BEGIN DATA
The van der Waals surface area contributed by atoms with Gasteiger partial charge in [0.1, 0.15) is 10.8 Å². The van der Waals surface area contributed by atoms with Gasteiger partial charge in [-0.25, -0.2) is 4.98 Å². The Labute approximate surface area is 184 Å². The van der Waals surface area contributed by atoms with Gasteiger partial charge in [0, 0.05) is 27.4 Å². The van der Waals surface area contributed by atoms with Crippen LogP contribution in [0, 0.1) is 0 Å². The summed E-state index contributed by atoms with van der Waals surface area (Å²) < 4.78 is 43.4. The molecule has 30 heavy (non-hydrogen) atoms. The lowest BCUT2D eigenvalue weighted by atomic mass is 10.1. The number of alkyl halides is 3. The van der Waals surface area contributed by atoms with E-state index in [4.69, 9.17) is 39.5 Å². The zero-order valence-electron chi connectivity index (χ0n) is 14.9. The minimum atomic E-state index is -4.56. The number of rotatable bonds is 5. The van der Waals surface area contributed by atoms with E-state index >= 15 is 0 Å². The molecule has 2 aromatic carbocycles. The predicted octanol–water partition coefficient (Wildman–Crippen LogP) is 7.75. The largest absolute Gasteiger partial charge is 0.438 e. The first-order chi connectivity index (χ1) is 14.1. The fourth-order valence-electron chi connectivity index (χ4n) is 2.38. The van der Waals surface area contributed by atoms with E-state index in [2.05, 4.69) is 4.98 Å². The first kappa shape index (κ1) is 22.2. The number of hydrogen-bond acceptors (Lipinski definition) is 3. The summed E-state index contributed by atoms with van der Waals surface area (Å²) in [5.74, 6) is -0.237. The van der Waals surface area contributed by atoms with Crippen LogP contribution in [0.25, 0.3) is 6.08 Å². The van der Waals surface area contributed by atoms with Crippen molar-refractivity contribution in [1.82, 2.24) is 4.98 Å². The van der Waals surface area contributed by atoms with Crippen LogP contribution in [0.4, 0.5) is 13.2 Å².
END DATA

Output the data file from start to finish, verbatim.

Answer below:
The van der Waals surface area contributed by atoms with Gasteiger partial charge in [0.1, 0.15) is 10.8 Å². The van der Waals surface area contributed by atoms with Gasteiger partial charge in [-0.25, -0.2) is 4.98 Å². The Labute approximate surface area is 184 Å². The van der Waals surface area contributed by atoms with Gasteiger partial charge in [0, 0.05) is 27.4 Å². The van der Waals surface area contributed by atoms with Crippen LogP contribution in [0, 0.1) is 0 Å². The summed E-state index contributed by atoms with van der Waals surface area (Å²) < 4.78 is 43.4. The molecule has 30 heavy (non-hydrogen) atoms. The lowest BCUT2D eigenvalue weighted by atomic mass is 10.1. The number of alkyl halides is 3. The van der Waals surface area contributed by atoms with E-state index in [4.69, 9.17) is 39.5 Å². The zero-order valence-electron chi connectivity index (χ0n) is 14.9. The minimum atomic E-state index is -4.56. The number of rotatable bonds is 5. The van der Waals surface area contributed by atoms with E-state index >= 15 is 0 Å². The molecule has 2 aromatic carbocycles. The predicted octanol–water partition coefficient (Wildman–Crippen LogP) is 7.75. The largest absolute Gasteiger partial charge is 0.438 e. The first-order chi connectivity index (χ1) is 14.1. The fourth-order valence-electron chi connectivity index (χ4n) is 2.38. The van der Waals surface area contributed by atoms with E-state index in [2.05, 4.69) is 4.98 Å². The first kappa shape index (κ1) is 22.2. The number of hydrogen-bond acceptors (Lipinski definition) is 3. The summed E-state index contributed by atoms with van der Waals surface area (Å²) in [5.74, 6) is -0.237. The van der Waals surface area contributed by atoms with Crippen LogP contribution in [0.25, 0.3) is 6.08 Å². The van der Waals surface area contributed by atoms with Crippen molar-refractivity contribution in [1.82, 2.24) is 4.98 Å². The van der Waals surface area contributed by atoms with Crippen LogP contribution in [0.4, 0.5) is 13.2 Å².